May the Force Be With You – All 9 Star Wars Trailers, Original Audition Footage, Music and more…The Journey comes to an end

Today has become a bit of a holiday for many as May 4, has become the heralded day to celebrate the legacy of Stars Wars and all it has brought to generations for 40 years.

Our way to celebrate is to provide you the trailers to all seven films (even the bad ones) and a few more videos to give you goosebumps

Enjoy great quotes, original audition video, openings, music and trailers.  A true gift for fans all around the world.

May the Force be with you, always

I have a good feeling about this

What was the most profitable film of all time (Based on ROI)? Here are the top 20 (#1 May Frighten You)

1. PARANORMAL ACTIVITY (2007)

 

 

 

 

 

 

 

 

Budget: $450,000
Profit: $89,318,792

Return on Investment (ROI): 19,749%

2. THE DEVIL INSIDE (2012)

YouTube

Budget: $1,000,000
Profit: $37,316,634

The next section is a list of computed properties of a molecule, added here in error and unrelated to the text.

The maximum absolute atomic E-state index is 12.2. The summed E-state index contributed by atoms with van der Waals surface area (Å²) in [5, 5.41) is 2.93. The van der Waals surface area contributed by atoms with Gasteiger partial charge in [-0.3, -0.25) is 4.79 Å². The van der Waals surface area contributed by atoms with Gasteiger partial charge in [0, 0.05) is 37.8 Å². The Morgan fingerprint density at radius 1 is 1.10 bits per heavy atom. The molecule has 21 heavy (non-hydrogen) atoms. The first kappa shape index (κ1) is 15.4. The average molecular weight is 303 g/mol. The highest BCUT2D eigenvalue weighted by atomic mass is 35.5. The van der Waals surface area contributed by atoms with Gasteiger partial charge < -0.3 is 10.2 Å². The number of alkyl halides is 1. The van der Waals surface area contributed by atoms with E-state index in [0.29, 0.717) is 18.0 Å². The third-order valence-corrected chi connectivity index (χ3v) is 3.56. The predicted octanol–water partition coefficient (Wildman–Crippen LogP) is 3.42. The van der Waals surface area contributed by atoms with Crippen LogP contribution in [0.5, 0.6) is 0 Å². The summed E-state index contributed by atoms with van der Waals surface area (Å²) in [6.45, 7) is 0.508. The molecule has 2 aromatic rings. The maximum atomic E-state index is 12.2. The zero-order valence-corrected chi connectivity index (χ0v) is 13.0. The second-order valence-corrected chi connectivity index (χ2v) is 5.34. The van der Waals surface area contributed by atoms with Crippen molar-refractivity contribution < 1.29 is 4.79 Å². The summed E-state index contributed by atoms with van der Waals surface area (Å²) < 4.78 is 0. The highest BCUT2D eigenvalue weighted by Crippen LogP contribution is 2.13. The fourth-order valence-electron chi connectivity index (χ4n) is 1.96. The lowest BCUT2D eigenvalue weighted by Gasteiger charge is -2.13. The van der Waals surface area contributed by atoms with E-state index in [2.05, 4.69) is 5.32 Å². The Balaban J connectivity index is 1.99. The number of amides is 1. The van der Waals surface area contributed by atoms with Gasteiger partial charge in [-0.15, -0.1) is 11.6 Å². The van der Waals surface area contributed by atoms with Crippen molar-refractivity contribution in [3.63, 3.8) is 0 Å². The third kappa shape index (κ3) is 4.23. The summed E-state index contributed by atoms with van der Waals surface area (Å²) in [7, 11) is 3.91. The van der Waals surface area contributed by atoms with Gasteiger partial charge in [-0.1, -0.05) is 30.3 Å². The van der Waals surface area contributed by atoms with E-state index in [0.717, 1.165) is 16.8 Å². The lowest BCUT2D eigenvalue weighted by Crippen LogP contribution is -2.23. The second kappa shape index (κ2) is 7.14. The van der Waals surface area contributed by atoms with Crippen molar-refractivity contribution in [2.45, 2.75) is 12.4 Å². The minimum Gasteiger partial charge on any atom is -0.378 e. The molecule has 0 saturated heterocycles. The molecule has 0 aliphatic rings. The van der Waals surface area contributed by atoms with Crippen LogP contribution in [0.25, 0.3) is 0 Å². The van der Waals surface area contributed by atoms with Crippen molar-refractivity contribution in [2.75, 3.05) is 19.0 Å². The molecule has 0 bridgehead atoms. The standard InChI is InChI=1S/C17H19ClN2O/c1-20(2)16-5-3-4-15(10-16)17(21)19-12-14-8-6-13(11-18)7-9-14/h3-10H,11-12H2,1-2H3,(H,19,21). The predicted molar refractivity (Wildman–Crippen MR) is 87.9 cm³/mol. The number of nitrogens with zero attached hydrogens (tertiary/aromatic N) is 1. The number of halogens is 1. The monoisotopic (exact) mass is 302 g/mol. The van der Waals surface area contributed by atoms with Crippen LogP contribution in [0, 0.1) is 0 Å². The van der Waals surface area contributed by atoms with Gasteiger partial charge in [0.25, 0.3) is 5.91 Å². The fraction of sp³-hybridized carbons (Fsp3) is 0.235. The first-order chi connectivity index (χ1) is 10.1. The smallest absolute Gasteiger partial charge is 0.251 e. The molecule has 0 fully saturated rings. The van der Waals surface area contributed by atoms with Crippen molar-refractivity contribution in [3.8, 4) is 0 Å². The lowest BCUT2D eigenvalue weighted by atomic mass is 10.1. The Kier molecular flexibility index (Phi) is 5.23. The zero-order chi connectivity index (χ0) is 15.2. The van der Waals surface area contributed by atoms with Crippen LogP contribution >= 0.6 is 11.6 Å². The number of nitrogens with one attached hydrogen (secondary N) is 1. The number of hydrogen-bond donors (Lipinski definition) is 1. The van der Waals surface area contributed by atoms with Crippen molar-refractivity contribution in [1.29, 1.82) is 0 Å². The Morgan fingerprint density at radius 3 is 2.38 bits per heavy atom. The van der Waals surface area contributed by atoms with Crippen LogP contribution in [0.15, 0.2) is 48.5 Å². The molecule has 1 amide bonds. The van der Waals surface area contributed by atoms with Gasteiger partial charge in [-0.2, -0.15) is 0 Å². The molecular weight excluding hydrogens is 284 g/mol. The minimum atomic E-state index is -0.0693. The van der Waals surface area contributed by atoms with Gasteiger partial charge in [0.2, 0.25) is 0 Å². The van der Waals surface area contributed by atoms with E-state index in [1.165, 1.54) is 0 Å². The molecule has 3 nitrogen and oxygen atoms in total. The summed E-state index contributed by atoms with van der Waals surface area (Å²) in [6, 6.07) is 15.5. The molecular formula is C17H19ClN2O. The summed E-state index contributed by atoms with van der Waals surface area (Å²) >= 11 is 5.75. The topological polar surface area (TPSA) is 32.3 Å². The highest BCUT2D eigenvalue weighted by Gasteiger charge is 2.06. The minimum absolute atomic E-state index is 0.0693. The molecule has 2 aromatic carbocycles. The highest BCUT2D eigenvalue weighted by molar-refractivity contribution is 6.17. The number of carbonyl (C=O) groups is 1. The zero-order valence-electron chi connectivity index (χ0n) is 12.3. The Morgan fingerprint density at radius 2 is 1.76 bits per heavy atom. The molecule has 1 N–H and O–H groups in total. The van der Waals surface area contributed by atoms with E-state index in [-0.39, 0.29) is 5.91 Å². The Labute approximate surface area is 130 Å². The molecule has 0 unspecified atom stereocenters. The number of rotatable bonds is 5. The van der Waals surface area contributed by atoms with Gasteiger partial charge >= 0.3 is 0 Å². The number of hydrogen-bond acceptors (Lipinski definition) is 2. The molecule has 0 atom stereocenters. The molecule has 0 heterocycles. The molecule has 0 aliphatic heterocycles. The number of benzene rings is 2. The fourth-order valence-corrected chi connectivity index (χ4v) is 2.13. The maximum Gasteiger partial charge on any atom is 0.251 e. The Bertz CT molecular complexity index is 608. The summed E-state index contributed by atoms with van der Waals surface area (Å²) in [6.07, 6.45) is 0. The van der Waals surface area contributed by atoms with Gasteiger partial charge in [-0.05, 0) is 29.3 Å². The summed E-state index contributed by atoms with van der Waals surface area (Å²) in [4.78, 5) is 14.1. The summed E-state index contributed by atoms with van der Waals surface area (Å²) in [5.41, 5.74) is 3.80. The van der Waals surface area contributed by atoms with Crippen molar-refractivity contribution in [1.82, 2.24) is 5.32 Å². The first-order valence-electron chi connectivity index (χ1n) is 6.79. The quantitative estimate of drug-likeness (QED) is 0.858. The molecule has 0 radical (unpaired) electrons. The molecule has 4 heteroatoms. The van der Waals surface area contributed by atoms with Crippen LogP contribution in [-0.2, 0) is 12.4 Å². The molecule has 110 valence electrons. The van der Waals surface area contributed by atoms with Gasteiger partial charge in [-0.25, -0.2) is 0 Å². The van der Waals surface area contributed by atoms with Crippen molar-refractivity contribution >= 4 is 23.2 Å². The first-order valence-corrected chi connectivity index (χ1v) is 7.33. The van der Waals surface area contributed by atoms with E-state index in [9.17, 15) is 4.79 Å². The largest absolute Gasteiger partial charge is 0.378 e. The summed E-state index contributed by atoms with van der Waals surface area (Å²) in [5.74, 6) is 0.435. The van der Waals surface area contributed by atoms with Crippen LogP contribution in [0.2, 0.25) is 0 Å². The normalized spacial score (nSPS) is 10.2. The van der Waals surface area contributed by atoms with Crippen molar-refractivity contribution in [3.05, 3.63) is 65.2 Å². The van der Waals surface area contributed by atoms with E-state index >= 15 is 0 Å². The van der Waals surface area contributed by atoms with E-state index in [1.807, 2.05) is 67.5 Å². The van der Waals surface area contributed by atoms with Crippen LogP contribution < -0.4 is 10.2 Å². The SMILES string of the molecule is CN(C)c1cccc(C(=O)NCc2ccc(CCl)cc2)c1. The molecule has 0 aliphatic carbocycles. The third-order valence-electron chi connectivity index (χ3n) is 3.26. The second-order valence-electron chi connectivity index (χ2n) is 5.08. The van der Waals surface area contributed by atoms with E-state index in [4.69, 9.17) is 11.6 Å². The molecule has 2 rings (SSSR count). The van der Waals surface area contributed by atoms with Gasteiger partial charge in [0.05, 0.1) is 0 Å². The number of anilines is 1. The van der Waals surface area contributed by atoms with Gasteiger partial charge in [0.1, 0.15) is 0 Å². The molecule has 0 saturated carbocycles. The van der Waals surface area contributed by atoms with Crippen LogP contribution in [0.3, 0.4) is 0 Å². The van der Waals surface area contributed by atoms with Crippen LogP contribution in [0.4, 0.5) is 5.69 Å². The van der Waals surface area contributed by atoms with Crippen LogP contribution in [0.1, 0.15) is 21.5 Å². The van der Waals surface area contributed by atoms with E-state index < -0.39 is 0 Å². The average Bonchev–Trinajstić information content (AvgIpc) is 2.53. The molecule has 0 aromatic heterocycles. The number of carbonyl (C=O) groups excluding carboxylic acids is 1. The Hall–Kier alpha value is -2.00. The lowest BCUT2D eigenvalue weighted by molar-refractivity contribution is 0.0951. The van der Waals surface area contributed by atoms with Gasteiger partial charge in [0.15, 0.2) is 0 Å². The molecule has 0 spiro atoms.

Return on Investment (ROI): 3632%

3. PETER PAN (1953)

Budget: $4,000,000
Profit: $139,757,67

Return on Investment (ROI): 3394%

4. GREASE (1978)

 

Budget: $6,000,000
Profit: $184,126,016

Return on Investment (ROI): 2969%

5. GOD’S NOT DEAD (2014)

Budget: $1,150,000
Profit:?$31,357,058

Return on Investment (ROI): 2627%

6. PARANORMAL ACTIVITY 2 (2010)

YouTube

Budget: $3,000,000
Profit:?$77,144,539

Return on Investment (ROI): 2471%

7. INSIDIOUS (2011)

 

 

 

 

 

 

 

 

 

Budget: $1,500,000
Profit: $34,401,198

Return on Investment (ROI): 2139%

8. YOUNG FRANKENSTEIN (1974)

YouTube

Budget: $2,800,000
Profit: $57,510,448

Return on Investment (ROI): 1954%

9. IT’S A WONDERFUL LIFE (1946)

 

 

 

 

 

 

 

 

 

 

 

Budget: $3,180,000
Profit:?$60,536,880

Return on Investment (ROI): 1804%

10. RESERVOIR DOGS (1992)

YouTube

Budget: $1,200,000
Profit:?$22,452,279

Return on Investment (ROI): 1771%